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A rotary hoe is a quick way of converting turf to garden beds.

From lawn to vegies

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PHIL DUDMAN explains how to dig up a patch of lawn and get started growing nutritious vegies.

You can start an organic vegie garden any time of year, but right now is one of the best. Mild autumn conditions are perfect for working and planting. Although there are advantages to building raised beds, if you want to get stuck straight in, just digging up the lawn is a good option. There’s a fair bit of physical effort needed, but the rewards are fantastic. There are also costs for materials such as soil conditioners, but remember you are setting this garden up for years of vegetable production.

Choose your site
Find an open sunny spot with at least four, but preferably six or more hours of full sun a day – vegies never do well in shade. Good drainage is equally important. Avoid wet boggy areas as they are a recipe for failure. Heavy clay soils will need to be improved and mounded to make them drain more freely. Beware strong winds as they damage plants and dry them out too quickly. Find a protected spot where possible, or create a barrier with say fencing or hay bales, but avoid shading the garden.

Mark out the size of your growing area
The size depends on the space you have and how much you want to grow. Also consider your budget. If funds are tight and you have to buy in animal manure, compost and other fertilisers, then start modestly. You can always expand your garden as you become more experienced and start your own compost system. An area of 10m x 4m is big enough to provide a family of four with a reasonable supply of fresh vegetables throughout the year. Mow the turf if needed and mark out your area (a string line is handy for this).

Get digging
For small patches, use a mattock or spade to dig over the area to a depth of around 30cm (a spade depth). If the area is larger than 10m², consider using a rotary hoe to save your back. It’s still hard work, but it will speed up the process. You can hire them for about $100-$150 per day. Be careful, as overuse will pulverise your soil, destroying its structure. However, you will only be using this machine once to get your garden started. When it comes to the grass, some gardeners prefer to chip it off first, stack it up and compost it. This is advisable with aggressive running grasses like couch and kikuyu. I prefer to just dig it in – like a green manure – and let it rot down in the soil.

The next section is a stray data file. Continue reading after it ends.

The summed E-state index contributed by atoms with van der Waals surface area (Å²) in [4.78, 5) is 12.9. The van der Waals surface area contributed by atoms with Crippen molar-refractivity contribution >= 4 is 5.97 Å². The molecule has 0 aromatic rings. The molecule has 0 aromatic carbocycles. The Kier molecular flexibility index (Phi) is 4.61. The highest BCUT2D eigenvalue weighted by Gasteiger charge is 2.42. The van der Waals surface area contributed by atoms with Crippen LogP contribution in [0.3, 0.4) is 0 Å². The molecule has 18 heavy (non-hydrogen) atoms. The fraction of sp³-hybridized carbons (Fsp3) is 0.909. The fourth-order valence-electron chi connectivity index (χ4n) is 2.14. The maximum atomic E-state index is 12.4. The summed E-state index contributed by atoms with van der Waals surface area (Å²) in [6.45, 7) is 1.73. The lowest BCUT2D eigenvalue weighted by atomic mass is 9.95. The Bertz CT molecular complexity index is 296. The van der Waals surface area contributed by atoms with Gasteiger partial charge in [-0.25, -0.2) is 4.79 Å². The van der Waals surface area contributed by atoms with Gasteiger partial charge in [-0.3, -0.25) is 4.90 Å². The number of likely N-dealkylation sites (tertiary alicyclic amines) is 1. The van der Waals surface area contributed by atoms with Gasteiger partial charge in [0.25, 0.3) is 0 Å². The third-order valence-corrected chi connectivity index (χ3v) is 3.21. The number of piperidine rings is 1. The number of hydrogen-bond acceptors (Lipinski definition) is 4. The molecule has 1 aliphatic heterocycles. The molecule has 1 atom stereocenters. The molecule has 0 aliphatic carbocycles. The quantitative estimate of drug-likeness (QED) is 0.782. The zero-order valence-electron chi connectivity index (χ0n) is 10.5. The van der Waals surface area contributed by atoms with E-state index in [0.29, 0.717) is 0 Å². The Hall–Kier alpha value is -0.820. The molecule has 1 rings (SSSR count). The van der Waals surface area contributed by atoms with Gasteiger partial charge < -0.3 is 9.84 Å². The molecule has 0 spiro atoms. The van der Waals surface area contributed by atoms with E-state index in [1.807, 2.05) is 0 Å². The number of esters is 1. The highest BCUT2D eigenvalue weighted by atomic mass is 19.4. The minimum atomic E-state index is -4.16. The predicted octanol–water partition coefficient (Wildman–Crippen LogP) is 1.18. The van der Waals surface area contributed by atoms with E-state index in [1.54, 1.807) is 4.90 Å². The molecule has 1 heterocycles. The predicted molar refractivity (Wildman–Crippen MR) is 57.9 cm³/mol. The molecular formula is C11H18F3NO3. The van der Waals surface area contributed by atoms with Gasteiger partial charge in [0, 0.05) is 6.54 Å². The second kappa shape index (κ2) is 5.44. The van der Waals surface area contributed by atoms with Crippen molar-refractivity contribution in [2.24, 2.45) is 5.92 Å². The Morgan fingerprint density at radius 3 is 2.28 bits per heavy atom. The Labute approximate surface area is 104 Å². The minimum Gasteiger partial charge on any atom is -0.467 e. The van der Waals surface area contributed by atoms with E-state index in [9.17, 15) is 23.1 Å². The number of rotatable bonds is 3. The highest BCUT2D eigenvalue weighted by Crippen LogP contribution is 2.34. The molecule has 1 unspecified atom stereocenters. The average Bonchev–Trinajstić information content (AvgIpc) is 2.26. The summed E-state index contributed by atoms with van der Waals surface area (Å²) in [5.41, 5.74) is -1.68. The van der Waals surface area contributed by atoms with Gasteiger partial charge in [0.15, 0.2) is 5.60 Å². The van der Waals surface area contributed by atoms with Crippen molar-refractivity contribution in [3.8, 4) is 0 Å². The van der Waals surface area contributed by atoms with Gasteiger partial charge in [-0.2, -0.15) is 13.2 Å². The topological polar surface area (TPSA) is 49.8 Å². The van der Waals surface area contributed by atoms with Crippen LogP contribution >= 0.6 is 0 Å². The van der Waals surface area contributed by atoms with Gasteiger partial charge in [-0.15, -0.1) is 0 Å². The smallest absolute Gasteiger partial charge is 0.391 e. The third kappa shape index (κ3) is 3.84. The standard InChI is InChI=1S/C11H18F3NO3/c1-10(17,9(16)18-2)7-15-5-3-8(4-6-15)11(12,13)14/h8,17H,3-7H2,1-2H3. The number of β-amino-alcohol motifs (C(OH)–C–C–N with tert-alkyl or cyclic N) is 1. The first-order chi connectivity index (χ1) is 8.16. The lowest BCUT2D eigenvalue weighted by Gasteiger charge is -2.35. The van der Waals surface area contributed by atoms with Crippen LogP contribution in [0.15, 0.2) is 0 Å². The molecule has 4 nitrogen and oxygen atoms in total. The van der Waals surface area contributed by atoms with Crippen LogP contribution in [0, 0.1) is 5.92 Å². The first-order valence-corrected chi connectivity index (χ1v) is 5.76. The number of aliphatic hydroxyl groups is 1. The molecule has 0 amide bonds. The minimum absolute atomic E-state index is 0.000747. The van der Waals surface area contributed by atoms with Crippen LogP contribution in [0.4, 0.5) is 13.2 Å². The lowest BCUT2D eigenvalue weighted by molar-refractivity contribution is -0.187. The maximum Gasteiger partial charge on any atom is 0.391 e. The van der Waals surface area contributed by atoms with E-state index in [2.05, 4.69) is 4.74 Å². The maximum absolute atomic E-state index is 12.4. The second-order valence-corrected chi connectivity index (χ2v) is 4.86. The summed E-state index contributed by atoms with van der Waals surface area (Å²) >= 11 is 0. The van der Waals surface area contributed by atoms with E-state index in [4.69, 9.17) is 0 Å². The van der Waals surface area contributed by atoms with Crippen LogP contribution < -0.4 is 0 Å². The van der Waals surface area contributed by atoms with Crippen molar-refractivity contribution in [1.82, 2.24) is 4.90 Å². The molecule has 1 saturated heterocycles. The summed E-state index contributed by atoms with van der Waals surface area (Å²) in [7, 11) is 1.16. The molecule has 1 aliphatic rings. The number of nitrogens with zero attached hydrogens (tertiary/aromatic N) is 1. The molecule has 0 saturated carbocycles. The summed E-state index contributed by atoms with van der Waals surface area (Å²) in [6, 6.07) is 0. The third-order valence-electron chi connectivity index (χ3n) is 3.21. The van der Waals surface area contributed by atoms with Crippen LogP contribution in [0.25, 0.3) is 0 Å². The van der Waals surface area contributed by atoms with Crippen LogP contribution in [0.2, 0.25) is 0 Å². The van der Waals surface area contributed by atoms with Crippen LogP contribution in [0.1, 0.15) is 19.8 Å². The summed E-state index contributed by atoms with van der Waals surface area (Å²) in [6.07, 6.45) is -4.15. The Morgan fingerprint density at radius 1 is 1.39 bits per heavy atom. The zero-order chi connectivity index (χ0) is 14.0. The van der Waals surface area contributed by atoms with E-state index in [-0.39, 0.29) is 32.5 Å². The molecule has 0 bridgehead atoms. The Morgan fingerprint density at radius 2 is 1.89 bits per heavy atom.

Test your soil
An easy and important test to do is to check your soil pH. See ‘What to Do Now’ (on page 65) for more on why and how to maintain the optimum soil pH level. In cases where there is risk of prior soil contamination (eg. along fence lines where chemicals may have been sprayed), it is a good idea to take a sample to a soil-testing laboratory for further investigation. Our ‘Chemical Watch’ story (on page 46) has advice on what to do regarding soil testing. If you are concerned about possible contamination, it might be better to do that soil test before you launch in to digging up the lawn.

Enrich the soil
Spread lots of poultry, sheep, cow or horse manure over the area – or whatever you can get hold of. Make sure it is well-aged manure or it could burn your plants. If it’s fresh, leave it in a heap on the ground for a few weeks to let it settle. Empty your bins of all the compost you have ready (or buy it in) and spread that along with some mushroom compost. You need at least half a wheelbarrow full of this combined manure and compost mix per square metre of garden – even more is better. Then sprinkle fertilisers such as blood and bone at the rate of one good handful per square metre. Fork or rotary hoe all of that in to a spade’s depth.

Shape beds
A larger area can be divided into smaller, workable garden beds if needed. I find the ideal width is around 1.2-1.5m. This allows comfortable access into the middle of the beds from both sides. You can use the soil from the pathways you create to build up your garden beds. Mound the soil in the beds by at least 15cm (more is better) to improve drainage. Separate the beds with pathways at least 80cm wide (to allow wheelbarrow access) and cover with sawdust or a fine-grade woody mulch to inhibit weeds. It’s not necessary, but you can surround the beds with a timber edge or an eco-edging product if you have the resources. This will create a tidy finish and help keep weeds and turf out.

Water, mulch and wait
Water the beds deeply and cover them with a 15cm layer of lucerne, sugarcane or similar mulch. Avoid anything that may contain weed seeds. Let the whole lot settle for a week or so, and should any bits of turf sprout up, dig them back in to deny them light.

Start planting!
Make pockets in the mulch then dig down into the soil to plant seedlings, or drag it back in rows and create shallow furrows in the soil to plant seed. Give young seedlings a regular light watering to ensure they don’t dry out. Water more deeply and less regularly as they establish.